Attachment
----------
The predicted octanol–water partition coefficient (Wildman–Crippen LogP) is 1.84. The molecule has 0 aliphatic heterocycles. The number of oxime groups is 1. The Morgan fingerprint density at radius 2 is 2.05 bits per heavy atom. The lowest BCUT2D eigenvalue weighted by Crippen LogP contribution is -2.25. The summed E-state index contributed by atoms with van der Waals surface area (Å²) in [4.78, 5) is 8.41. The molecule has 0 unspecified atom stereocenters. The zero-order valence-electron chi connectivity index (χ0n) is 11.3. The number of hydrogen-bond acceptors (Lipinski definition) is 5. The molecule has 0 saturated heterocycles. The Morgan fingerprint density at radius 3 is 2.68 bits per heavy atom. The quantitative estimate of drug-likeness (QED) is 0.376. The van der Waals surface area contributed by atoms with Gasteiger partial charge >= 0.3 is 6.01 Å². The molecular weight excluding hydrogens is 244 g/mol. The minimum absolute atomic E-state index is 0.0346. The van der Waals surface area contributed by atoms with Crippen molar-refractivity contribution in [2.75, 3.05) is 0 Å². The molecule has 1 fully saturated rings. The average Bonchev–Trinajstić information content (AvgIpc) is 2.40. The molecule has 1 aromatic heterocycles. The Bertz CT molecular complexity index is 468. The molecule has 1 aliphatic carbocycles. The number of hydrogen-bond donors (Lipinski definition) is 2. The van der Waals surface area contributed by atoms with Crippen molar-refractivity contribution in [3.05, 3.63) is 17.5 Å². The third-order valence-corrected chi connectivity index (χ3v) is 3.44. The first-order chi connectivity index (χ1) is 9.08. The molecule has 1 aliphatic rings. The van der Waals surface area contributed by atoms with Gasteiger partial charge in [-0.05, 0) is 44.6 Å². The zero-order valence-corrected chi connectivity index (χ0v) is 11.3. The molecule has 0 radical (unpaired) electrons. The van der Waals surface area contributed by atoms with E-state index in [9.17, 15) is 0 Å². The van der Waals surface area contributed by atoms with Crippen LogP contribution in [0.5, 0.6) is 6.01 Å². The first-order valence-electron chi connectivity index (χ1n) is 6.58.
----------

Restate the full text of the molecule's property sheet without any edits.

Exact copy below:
The predicted octanol–water partition coefficient (Wildman–Crippen LogP) is 1.84. The molecule has 0 aliphatic heterocycles. The number of oxime groups is 1. The Morgan fingerprint density at radius 2 is 2.05 bits per heavy atom. The lowest BCUT2D eigenvalue weighted by Crippen LogP contribution is -2.25. The summed E-state index contributed by atoms with van der Waals surface area (Å²) in [4.78, 5) is 8.41. The molecule has 0 unspecified atom stereocenters. The zero-order valence-electron chi connectivity index (χ0n) is 11.3. The number of hydrogen-bond acceptors (Lipinski definition) is 5. The molecule has 0 saturated heterocycles. The Morgan fingerprint density at radius 3 is 2.68 bits per heavy atom. The quantitative estimate of drug-likeness (QED) is 0.376. The van der Waals surface area contributed by atoms with Gasteiger partial charge >= 0.3 is 6.01 Å². The molecular weight excluding hydrogens is 244 g/mol. The minimum absolute atomic E-state index is 0.0346. The van der Waals surface area contributed by atoms with Crippen molar-refractivity contribution in [2.75, 3.05) is 0 Å². The molecule has 1 fully saturated rings. The average Bonchev–Trinajstić information content (AvgIpc) is 2.40. The molecule has 1 aromatic heterocycles. The Bertz CT molecular complexity index is 468. The molecule has 1 aliphatic carbocycles. The number of hydrogen-bond donors (Lipinski definition) is 2. The van der Waals surface area contributed by atoms with Crippen molar-refractivity contribution in [3.05, 3.63) is 17.5 Å². The third-order valence-corrected chi connectivity index (χ3v) is 3.44. The first-order chi connectivity index (χ1) is 9.08. The molecule has 1 aliphatic rings. The van der Waals surface area contributed by atoms with Gasteiger partial charge in [-0.05, 0) is 44.6 Å². The zero-order valence-corrected chi connectivity index (χ0v) is 11.3. The molecule has 0 radical (unpaired) electrons. The van der Waals surface area contributed by atoms with E-state index in [9.17, 15) is 0 Å². The van der Waals surface area contributed by atoms with Crippen LogP contribution in [0.5, 0.6) is 6.01 Å². The first-order valence-electron chi connectivity index (χ1n) is 6.58.